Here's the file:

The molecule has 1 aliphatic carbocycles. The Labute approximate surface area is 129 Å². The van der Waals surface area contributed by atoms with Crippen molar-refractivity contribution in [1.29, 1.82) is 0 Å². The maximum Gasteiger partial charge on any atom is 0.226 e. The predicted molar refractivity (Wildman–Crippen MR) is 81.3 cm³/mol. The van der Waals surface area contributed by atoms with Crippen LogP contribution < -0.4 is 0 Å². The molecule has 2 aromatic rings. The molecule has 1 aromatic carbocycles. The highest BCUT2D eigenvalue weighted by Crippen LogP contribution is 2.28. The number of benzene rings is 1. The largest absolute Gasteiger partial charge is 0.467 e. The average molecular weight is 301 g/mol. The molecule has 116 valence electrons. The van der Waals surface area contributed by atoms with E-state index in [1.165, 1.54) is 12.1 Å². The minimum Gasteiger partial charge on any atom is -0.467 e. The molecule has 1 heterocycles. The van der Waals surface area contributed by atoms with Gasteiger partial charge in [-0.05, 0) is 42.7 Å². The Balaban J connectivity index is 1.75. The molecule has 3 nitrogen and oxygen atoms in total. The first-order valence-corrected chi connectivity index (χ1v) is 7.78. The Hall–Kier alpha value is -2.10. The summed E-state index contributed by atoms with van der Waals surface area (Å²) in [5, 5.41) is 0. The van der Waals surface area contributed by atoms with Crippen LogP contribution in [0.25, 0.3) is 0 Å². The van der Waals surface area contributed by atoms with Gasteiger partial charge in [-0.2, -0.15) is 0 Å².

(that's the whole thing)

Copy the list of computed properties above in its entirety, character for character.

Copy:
The molecule has 1 aliphatic carbocycles. The Labute approximate surface area is 129 Å². The van der Waals surface area contributed by atoms with Crippen molar-refractivity contribution in [1.29, 1.82) is 0 Å². The maximum Gasteiger partial charge on any atom is 0.226 e. The predicted molar refractivity (Wildman–Crippen MR) is 81.3 cm³/mol. The van der Waals surface area contributed by atoms with Crippen LogP contribution < -0.4 is 0 Å². The molecule has 2 aromatic rings. The molecule has 1 aromatic carbocycles. The highest BCUT2D eigenvalue weighted by Crippen LogP contribution is 2.28. The number of benzene rings is 1. The largest absolute Gasteiger partial charge is 0.467 e. The average molecular weight is 301 g/mol. The molecule has 116 valence electrons. The van der Waals surface area contributed by atoms with E-state index in [1.165, 1.54) is 12.1 Å². The minimum Gasteiger partial charge on any atom is -0.467 e. The molecule has 1 heterocycles. The van der Waals surface area contributed by atoms with Gasteiger partial charge in [-0.05, 0) is 42.7 Å². The Balaban J connectivity index is 1.75. The molecule has 3 nitrogen and oxygen atoms in total. The first-order valence-corrected chi connectivity index (χ1v) is 7.78. The Hall–Kier alpha value is -2.10. The summed E-state index contributed by atoms with van der Waals surface area (Å²) in [5, 5.41) is 0. The van der Waals surface area contributed by atoms with Crippen LogP contribution in [0.25, 0.3) is 0 Å². The van der Waals surface area contributed by atoms with Gasteiger partial charge in [-0.2, -0.15) is 0 Å².